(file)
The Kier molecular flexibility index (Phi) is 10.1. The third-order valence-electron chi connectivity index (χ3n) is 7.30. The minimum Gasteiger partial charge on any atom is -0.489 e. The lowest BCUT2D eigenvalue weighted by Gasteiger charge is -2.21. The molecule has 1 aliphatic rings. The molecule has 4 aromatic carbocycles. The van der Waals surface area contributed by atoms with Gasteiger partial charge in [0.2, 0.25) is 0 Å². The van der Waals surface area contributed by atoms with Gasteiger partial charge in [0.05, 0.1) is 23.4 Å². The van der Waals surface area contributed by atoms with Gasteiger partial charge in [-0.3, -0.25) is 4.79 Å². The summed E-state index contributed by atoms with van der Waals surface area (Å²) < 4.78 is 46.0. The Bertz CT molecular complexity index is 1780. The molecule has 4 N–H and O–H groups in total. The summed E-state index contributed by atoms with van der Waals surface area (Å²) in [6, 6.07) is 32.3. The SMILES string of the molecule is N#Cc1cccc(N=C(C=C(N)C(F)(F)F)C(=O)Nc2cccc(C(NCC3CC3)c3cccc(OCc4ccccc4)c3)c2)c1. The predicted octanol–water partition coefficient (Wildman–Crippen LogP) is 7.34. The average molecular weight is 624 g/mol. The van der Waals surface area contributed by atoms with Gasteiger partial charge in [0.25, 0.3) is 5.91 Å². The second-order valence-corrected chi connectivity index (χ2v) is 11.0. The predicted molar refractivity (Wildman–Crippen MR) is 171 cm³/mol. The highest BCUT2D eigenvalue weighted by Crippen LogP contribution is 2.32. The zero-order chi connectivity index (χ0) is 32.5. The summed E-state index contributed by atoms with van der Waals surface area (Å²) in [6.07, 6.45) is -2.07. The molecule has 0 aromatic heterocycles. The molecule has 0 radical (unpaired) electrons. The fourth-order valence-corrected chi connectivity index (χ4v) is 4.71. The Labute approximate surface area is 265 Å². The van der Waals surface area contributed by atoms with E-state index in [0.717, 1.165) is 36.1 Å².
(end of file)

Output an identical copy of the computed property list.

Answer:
The Kier molecular flexibility index (Phi) is 10.1. The third-order valence-electron chi connectivity index (χ3n) is 7.30. The minimum Gasteiger partial charge on any atom is -0.489 e. The lowest BCUT2D eigenvalue weighted by Gasteiger charge is -2.21. The molecule has 1 aliphatic rings. The molecule has 4 aromatic carbocycles. The van der Waals surface area contributed by atoms with Gasteiger partial charge in [0.2, 0.25) is 0 Å². The van der Waals surface area contributed by atoms with Gasteiger partial charge in [0.05, 0.1) is 23.4 Å². The van der Waals surface area contributed by atoms with Gasteiger partial charge in [-0.3, -0.25) is 4.79 Å². The summed E-state index contributed by atoms with van der Waals surface area (Å²) < 4.78 is 46.0. The Bertz CT molecular complexity index is 1780. The molecule has 4 N–H and O–H groups in total. The summed E-state index contributed by atoms with van der Waals surface area (Å²) in [6, 6.07) is 32.3. The SMILES string of the molecule is N#Cc1cccc(N=C(C=C(N)C(F)(F)F)C(=O)Nc2cccc(C(NCC3CC3)c3cccc(OCc4ccccc4)c3)c2)c1. The predicted octanol–water partition coefficient (Wildman–Crippen LogP) is 7.34. The average molecular weight is 624 g/mol. The van der Waals surface area contributed by atoms with Gasteiger partial charge in [0.25, 0.3) is 5.91 Å². The second-order valence-corrected chi connectivity index (χ2v) is 11.0. The predicted molar refractivity (Wildman–Crippen MR) is 171 cm³/mol. The highest BCUT2D eigenvalue weighted by Crippen LogP contribution is 2.32. The zero-order chi connectivity index (χ0) is 32.5. The summed E-state index contributed by atoms with van der Waals surface area (Å²) in [6.07, 6.45) is -2.07. The molecule has 0 aromatic heterocycles. The molecule has 0 radical (unpaired) electrons. The fourth-order valence-corrected chi connectivity index (χ4v) is 4.71. The Labute approximate surface area is 265 Å². The van der Waals surface area contributed by atoms with E-state index in [0.717, 1.165) is 36.1 Å².